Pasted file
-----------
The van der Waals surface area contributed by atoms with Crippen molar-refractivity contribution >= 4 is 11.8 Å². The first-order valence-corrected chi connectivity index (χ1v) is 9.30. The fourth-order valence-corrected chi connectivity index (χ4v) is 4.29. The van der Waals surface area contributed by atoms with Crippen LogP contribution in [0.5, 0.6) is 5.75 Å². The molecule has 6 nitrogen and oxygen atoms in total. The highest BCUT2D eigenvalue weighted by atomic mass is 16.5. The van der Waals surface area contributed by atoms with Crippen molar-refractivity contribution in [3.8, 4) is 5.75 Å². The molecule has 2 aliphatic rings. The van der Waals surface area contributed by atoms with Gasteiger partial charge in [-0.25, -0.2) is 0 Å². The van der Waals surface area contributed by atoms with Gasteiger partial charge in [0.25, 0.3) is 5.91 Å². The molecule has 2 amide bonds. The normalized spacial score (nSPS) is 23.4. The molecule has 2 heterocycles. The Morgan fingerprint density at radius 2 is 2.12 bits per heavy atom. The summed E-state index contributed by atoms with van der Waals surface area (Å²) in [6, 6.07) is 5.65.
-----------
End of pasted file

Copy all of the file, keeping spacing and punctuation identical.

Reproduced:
The van der Waals surface area contributed by atoms with Crippen molar-refractivity contribution >= 4 is 11.8 Å². The first-order valence-corrected chi connectivity index (χ1v) is 9.30. The fourth-order valence-corrected chi connectivity index (χ4v) is 4.29. The van der Waals surface area contributed by atoms with Crippen LogP contribution in [0.5, 0.6) is 5.75 Å². The molecule has 6 nitrogen and oxygen atoms in total. The highest BCUT2D eigenvalue weighted by atomic mass is 16.5. The van der Waals surface area contributed by atoms with Crippen molar-refractivity contribution in [3.8, 4) is 5.75 Å². The molecule has 2 aliphatic rings. The van der Waals surface area contributed by atoms with Gasteiger partial charge in [-0.25, -0.2) is 0 Å². The van der Waals surface area contributed by atoms with Gasteiger partial charge in [0.25, 0.3) is 5.91 Å². The molecule has 2 amide bonds. The normalized spacial score (nSPS) is 23.4. The molecule has 2 heterocycles. The Morgan fingerprint density at radius 2 is 2.12 bits per heavy atom. The summed E-state index contributed by atoms with van der Waals surface area (Å²) in [6, 6.07) is 5.65.